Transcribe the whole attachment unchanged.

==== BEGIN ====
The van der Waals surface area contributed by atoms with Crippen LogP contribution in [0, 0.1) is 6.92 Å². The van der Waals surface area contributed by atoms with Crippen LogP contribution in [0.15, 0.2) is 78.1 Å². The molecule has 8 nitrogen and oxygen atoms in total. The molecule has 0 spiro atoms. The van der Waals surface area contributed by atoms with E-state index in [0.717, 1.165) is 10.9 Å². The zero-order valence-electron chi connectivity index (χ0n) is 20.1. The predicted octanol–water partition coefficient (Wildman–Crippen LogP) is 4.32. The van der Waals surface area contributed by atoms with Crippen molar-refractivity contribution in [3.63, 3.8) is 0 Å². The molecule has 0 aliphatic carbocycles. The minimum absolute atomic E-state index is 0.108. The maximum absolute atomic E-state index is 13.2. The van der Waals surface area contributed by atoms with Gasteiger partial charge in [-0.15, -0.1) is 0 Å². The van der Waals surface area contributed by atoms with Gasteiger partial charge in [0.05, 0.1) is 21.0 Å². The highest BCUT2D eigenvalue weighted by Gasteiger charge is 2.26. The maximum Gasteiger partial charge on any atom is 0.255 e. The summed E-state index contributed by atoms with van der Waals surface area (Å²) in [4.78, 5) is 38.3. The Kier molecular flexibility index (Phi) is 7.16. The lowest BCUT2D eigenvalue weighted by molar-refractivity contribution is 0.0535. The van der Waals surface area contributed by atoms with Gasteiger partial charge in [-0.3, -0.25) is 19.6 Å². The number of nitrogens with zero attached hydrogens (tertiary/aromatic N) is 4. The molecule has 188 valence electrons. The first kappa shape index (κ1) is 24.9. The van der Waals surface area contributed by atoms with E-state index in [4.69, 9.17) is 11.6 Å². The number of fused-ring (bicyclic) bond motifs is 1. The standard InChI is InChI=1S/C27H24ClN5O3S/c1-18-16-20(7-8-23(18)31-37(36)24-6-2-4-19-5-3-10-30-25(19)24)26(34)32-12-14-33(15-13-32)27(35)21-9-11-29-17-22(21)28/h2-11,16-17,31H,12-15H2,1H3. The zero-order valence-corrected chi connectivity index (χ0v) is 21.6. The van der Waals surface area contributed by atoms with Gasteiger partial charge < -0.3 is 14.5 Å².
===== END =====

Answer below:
The van der Waals surface area contributed by atoms with Crippen LogP contribution in [0, 0.1) is 6.92 Å². The van der Waals surface area contributed by atoms with Crippen LogP contribution in [0.15, 0.2) is 78.1 Å². The molecule has 8 nitrogen and oxygen atoms in total. The molecule has 0 spiro atoms. The van der Waals surface area contributed by atoms with E-state index in [0.717, 1.165) is 10.9 Å². The zero-order valence-electron chi connectivity index (χ0n) is 20.1. The predicted octanol–water partition coefficient (Wildman–Crippen LogP) is 4.32. The van der Waals surface area contributed by atoms with Crippen molar-refractivity contribution in [3.63, 3.8) is 0 Å². The molecule has 0 aliphatic carbocycles. The minimum absolute atomic E-state index is 0.108. The maximum absolute atomic E-state index is 13.2. The van der Waals surface area contributed by atoms with Gasteiger partial charge in [-0.15, -0.1) is 0 Å². The van der Waals surface area contributed by atoms with Gasteiger partial charge in [0.05, 0.1) is 21.0 Å². The highest BCUT2D eigenvalue weighted by Gasteiger charge is 2.26. The maximum Gasteiger partial charge on any atom is 0.255 e. The summed E-state index contributed by atoms with van der Waals surface area (Å²) in [4.78, 5) is 38.3. The Kier molecular flexibility index (Phi) is 7.16. The lowest BCUT2D eigenvalue weighted by molar-refractivity contribution is 0.0535. The van der Waals surface area contributed by atoms with Gasteiger partial charge in [-0.3, -0.25) is 19.6 Å². The number of nitrogens with zero attached hydrogens (tertiary/aromatic N) is 4. The molecule has 188 valence electrons. The first kappa shape index (κ1) is 24.9. The van der Waals surface area contributed by atoms with E-state index in [4.69, 9.17) is 11.6 Å². The number of fused-ring (bicyclic) bond motifs is 1. The standard InChI is InChI=1S/C27H24ClN5O3S/c1-18-16-20(7-8-23(18)31-37(36)24-6-2-4-19-5-3-10-30-25(19)24)26(34)32-12-14-33(15-13-32)27(35)21-9-11-29-17-22(21)28/h2-11,16-17,31H,12-15H2,1H3. The zero-order valence-corrected chi connectivity index (χ0v) is 21.6. The van der Waals surface area contributed by atoms with Gasteiger partial charge < -0.3 is 14.5 Å².